Vitamin A from animal sources is called retinoid and includes meat, fortified margarine/milk, poultry, cream, butter, eggs, cheese and liver. Carotenoid or beta-carotene, from plants, includes dark green vegetables such as broccoli and spinach; yellow to orange fruits such as apricots, cantaloupe, peaches, and papaya; root vegetables such as carrots, winter squash, sweet potatoes, and pumpkin.
Vitamin D, also known as the sunshine vitamin is needed for the absorption of calcium to promote healthy bones. It also influences the quality of sleep which is vital for you as an athlete, more exposure to sunlight ensures deep and undisrupted sleep during the night. Deficiency in vitamin D makes you tired and fatigue after a workout.
Rich sources include egg yolks, beef liver, fortified milk, fatty fish like tuna, mackerel, and salmon; and fortified products such as soya milk and cereals. An excellent source of vitamin D is exposure to early morning sunlight which enables the skin to manufacture vitamin D.
Vitamin E is an antioxidant which protects cells from damage caused by free radicals. It promotes strong immunity and healthy skin and eyes. It maintains blood vessels and keeps blood from clotting to prevent cramps in the legs and feet during and after your training.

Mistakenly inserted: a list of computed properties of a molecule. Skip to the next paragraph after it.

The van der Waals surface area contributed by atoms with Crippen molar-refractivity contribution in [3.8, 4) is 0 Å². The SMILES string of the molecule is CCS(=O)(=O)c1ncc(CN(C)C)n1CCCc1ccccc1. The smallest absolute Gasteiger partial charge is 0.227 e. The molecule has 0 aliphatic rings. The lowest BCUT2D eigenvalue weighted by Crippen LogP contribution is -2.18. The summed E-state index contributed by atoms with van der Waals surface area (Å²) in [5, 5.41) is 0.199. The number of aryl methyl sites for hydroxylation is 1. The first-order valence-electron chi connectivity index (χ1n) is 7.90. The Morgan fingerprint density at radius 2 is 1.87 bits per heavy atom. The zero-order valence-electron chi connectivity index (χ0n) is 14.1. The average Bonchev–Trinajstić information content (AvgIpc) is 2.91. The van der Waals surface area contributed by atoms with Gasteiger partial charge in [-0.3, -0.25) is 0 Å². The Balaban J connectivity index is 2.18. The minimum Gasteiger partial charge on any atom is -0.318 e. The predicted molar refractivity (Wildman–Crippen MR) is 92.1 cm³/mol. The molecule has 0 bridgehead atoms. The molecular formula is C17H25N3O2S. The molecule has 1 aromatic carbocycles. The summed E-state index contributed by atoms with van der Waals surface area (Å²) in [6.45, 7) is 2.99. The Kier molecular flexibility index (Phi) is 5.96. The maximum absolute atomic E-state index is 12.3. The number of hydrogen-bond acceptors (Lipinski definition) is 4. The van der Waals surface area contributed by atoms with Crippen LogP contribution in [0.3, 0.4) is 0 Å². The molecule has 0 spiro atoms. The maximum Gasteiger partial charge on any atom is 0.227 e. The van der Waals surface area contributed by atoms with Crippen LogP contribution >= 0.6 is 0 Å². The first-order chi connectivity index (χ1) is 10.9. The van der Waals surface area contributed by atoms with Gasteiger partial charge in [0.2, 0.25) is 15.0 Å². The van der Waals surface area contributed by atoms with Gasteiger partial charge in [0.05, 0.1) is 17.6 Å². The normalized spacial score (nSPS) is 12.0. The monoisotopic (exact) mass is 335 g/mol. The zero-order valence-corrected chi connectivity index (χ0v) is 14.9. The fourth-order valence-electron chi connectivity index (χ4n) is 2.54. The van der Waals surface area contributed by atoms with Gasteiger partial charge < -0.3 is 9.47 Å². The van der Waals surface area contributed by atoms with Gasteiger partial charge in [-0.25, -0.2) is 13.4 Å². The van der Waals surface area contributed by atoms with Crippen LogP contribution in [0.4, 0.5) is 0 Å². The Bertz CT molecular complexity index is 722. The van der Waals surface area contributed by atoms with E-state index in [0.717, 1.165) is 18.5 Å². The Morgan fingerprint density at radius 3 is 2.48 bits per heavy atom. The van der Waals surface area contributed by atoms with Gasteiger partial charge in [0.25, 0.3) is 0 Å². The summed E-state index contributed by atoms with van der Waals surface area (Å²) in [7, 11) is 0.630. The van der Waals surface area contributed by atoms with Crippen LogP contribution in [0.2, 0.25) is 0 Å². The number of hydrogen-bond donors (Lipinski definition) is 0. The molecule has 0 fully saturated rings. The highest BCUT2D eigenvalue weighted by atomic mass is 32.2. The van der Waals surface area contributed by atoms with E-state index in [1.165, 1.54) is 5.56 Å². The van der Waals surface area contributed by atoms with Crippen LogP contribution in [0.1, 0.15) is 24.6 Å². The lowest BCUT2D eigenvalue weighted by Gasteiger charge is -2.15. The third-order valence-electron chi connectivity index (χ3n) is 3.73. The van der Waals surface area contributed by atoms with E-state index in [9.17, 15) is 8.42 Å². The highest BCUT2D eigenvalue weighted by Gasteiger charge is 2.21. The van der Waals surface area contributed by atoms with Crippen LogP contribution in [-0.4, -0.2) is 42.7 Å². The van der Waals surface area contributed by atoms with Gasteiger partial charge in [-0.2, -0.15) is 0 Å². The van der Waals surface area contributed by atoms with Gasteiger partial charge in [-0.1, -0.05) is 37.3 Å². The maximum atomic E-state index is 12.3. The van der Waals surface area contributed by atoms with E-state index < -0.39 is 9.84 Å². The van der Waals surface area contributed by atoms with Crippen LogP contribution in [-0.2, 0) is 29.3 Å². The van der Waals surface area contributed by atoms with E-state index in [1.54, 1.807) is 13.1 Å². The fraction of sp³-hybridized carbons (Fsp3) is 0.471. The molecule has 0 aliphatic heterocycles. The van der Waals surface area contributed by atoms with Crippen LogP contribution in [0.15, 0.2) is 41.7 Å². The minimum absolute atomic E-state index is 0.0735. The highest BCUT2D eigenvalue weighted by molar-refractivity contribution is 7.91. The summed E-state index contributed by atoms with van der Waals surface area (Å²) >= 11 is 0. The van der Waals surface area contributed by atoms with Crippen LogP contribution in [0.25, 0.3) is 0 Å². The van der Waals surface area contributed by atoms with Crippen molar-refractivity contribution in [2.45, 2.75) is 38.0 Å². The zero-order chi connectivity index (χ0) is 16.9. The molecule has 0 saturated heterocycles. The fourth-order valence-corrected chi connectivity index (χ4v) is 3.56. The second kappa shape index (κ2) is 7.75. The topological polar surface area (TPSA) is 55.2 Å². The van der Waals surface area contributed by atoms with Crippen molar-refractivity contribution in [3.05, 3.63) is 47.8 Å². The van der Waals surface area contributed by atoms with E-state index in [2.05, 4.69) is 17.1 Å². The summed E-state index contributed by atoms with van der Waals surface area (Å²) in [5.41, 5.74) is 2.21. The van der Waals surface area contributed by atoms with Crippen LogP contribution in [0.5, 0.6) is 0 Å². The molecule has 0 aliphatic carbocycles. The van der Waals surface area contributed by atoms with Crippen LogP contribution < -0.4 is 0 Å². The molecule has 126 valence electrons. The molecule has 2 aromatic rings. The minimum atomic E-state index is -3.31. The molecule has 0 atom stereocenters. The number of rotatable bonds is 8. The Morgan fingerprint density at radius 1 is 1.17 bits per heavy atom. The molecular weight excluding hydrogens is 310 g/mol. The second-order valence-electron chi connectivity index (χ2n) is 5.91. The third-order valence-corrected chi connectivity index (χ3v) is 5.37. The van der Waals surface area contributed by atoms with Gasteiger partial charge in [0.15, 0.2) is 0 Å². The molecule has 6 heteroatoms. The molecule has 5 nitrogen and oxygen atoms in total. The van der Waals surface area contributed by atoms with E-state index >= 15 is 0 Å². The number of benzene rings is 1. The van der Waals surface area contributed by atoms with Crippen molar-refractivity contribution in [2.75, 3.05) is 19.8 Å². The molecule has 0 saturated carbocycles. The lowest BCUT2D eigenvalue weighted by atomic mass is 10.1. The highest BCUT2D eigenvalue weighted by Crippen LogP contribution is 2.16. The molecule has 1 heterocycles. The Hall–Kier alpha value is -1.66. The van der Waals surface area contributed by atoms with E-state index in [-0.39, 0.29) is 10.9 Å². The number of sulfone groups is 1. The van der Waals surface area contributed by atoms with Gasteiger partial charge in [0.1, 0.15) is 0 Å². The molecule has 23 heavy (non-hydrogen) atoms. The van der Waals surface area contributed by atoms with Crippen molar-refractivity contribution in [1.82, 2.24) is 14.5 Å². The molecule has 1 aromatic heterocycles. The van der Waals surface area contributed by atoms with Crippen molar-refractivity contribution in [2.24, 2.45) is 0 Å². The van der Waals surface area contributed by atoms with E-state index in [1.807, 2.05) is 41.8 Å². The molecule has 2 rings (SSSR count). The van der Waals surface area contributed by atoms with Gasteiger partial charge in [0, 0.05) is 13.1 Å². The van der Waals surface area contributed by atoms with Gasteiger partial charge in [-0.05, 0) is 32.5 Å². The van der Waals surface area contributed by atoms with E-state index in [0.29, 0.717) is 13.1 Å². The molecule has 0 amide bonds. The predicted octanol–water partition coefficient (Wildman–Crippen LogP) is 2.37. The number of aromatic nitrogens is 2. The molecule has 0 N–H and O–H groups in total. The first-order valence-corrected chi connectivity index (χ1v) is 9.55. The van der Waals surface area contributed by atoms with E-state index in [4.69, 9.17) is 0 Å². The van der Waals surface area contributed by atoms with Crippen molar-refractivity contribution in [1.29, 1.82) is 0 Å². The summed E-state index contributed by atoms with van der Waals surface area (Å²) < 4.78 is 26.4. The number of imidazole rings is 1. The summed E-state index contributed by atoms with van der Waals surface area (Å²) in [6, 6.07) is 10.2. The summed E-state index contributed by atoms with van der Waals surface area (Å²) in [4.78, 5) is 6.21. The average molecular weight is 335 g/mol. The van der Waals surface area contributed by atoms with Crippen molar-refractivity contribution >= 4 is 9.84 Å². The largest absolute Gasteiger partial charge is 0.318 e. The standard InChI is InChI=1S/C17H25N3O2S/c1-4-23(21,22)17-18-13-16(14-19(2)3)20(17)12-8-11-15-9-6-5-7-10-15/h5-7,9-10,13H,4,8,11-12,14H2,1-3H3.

Rich sources are goose meat, plant oils like soybean oil, corn oil, cottonseed oil, safflower oil, sunflower oil, hazelnut oil, wheat germ oil; nuts like almonds, peanuts, hazelnuts and Brazil nuts; fish and shellfish like Atlantic salmon, abalone and rainbow trout; fruits and vegetables like avocado, raw sweet red pepper, turnips green, and mango.
Vitamin K helps in the synthesis of proteins needed for the coagulation of the blood which regulates blood clotting. Blood clotting can occur to triathletes especially in the veins of the lower leg and thigh. It also protects cartilage and ligaments and promotes healthy bones.
Excellent sources of vitamin K include green and/or leafy vegetables such as:
- Brussels Sprouts
- Green Leaf Lettuce
- Turnip Greens
- Swiss Chard
- Mustard Greens
And as long as you’re not vegan, you’ll find a great source in fish, meat, liver, and eggs.
If you’re struggling to get your diet to fully cover all the vitamin needs for your marathon or triathlon training then make sure you get a reliable and trusted supplement. Check out our page on powdered supplement shakes for all types of running athletes.